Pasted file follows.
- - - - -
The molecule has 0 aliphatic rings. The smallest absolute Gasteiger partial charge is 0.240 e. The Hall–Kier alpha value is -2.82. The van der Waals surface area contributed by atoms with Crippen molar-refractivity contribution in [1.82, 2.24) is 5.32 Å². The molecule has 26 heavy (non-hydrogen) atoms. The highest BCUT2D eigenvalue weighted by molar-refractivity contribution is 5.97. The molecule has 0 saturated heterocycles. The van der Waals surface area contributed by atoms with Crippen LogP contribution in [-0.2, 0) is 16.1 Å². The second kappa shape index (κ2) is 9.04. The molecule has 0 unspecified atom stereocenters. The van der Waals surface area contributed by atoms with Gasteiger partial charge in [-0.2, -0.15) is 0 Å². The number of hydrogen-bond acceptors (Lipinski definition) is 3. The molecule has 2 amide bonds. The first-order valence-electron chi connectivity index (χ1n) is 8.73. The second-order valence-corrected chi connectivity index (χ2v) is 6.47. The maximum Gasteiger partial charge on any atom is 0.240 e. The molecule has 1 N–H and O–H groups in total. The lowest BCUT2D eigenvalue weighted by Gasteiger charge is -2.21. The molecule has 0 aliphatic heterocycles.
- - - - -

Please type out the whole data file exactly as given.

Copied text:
The molecule has 0 aliphatic rings. The smallest absolute Gasteiger partial charge is 0.240 e. The Hall–Kier alpha value is -2.82. The van der Waals surface area contributed by atoms with Crippen molar-refractivity contribution in [1.82, 2.24) is 5.32 Å². The molecule has 26 heavy (non-hydrogen) atoms. The highest BCUT2D eigenvalue weighted by molar-refractivity contribution is 5.97. The molecule has 0 saturated heterocycles. The van der Waals surface area contributed by atoms with Crippen LogP contribution in [-0.2, 0) is 16.1 Å². The second kappa shape index (κ2) is 9.04. The molecule has 0 unspecified atom stereocenters. The van der Waals surface area contributed by atoms with Gasteiger partial charge in [-0.2, -0.15) is 0 Å². The number of hydrogen-bond acceptors (Lipinski definition) is 3. The molecule has 2 amide bonds. The first-order valence-electron chi connectivity index (χ1n) is 8.73. The second-order valence-corrected chi connectivity index (χ2v) is 6.47. The maximum Gasteiger partial charge on any atom is 0.240 e. The molecule has 1 N–H and O–H groups in total. The lowest BCUT2D eigenvalue weighted by Gasteiger charge is -2.21. The molecule has 0 aliphatic heterocycles.